Tooled up marauders in leather aprons and bearing cleavers invade the stage for the Hostel-inspired Wurst Vacation which sees Spencer joining the carnage by butchering an extra on the stage and holding a severed limb aloft as a trophy.

More so than Skynd, I9K’s performance is at least equal parts theatre as it is a concert by the broad definition. Musically, the band exist in a liminal space somewhere between ripping metal and a more commercial sounding symphonic one. Not that it particularly matters as, not only are the crowd fully invested in the performance they can also sing the whole set word for word.

Welcome to Horrorwood dominates the show tonight and we get tracks inspired by Child’s Play (Assault & Batteries), Candyman (Farewell II Flesh), Psycho (Shower Scene), The Evil Dead (Ex-Mørtis) and American Psycho (Hip to be Scared) which, of all the vignettes played out, is the one Spencer was born to perform.

The Silver Scream is represented in the A Nightmare on Elm Street inspired The American Nightmare, which sees Spencer donning Freddy’s razor glove, SAVAGES, from The Texas Chain Saw Massacre, represents a moment when the music and theatre form a symbiont relationship, feeding into each other and the set closer of Stabbing in the Dark, which sees a representation of the six-year-old Michael Myers standing motionless on the monitor riser, dressed as a clown and bloodied after butchering his sister, Judith.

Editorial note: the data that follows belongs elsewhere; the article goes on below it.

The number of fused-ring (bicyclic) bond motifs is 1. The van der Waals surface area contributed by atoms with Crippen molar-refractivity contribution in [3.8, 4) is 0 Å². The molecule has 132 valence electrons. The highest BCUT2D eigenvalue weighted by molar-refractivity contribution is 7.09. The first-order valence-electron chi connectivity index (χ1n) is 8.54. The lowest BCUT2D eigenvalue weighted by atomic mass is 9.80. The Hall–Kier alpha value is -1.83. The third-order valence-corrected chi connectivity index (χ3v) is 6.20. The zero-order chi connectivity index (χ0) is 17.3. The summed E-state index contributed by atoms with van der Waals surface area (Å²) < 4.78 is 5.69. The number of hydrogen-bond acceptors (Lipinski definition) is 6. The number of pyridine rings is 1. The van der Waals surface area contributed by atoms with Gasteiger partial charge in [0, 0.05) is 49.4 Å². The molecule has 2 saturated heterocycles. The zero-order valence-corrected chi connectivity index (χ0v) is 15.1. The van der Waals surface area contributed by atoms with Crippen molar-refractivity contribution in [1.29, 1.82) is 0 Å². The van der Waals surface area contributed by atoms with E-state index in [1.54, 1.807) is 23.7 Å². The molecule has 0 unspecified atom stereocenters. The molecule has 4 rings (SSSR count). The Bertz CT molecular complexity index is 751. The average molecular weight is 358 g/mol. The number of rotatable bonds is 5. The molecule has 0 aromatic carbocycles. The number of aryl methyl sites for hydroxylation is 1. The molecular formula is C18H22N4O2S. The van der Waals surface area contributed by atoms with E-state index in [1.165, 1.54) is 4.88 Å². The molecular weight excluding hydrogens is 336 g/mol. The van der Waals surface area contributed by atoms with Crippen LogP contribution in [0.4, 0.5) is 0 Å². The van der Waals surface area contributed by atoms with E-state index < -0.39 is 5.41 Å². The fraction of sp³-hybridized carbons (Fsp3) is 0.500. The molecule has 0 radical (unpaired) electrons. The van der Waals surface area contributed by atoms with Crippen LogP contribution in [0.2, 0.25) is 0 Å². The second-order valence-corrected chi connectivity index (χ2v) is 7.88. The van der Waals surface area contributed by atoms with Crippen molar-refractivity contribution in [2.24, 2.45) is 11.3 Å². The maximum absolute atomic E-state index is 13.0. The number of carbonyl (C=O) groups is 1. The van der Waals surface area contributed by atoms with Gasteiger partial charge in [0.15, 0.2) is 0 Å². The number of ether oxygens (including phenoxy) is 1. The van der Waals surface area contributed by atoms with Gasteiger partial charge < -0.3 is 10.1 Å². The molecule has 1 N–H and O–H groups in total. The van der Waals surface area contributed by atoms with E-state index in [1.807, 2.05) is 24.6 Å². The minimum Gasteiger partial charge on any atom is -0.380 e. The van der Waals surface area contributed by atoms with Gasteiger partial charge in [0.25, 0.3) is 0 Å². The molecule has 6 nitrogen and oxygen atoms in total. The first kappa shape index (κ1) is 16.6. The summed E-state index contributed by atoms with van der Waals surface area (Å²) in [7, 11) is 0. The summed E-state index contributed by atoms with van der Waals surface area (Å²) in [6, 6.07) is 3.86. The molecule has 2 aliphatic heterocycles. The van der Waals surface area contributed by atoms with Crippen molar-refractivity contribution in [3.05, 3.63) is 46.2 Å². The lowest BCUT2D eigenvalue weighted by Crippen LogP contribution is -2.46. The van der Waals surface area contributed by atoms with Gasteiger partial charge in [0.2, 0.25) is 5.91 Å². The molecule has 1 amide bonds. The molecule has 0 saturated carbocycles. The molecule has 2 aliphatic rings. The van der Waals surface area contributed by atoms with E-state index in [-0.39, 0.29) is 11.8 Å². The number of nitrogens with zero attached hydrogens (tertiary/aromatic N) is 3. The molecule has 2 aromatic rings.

The solitary encore of the anthemic Welcome to Horrorwood finds Spencer walking over the crowd as he sings the second verse; it’s the sort of thing you don’t see often these days, except for the Franks, Turner and Carter, it’s the sort of shenanigans they get up to.

Ice Nine Kills and Skynd, ably supported by Lansdown and Defying Decay staged an incredible night in the heat of Manchester’s Academy. My only question is: Where was Ward XVI? Psychoberrie and her horde of inmates would have had a field day on this bill.

For all the latest news, reviews, interviews across the heavy metal spectrum follow THE RAZORS'S EDGE on facebook, twitter and instagram.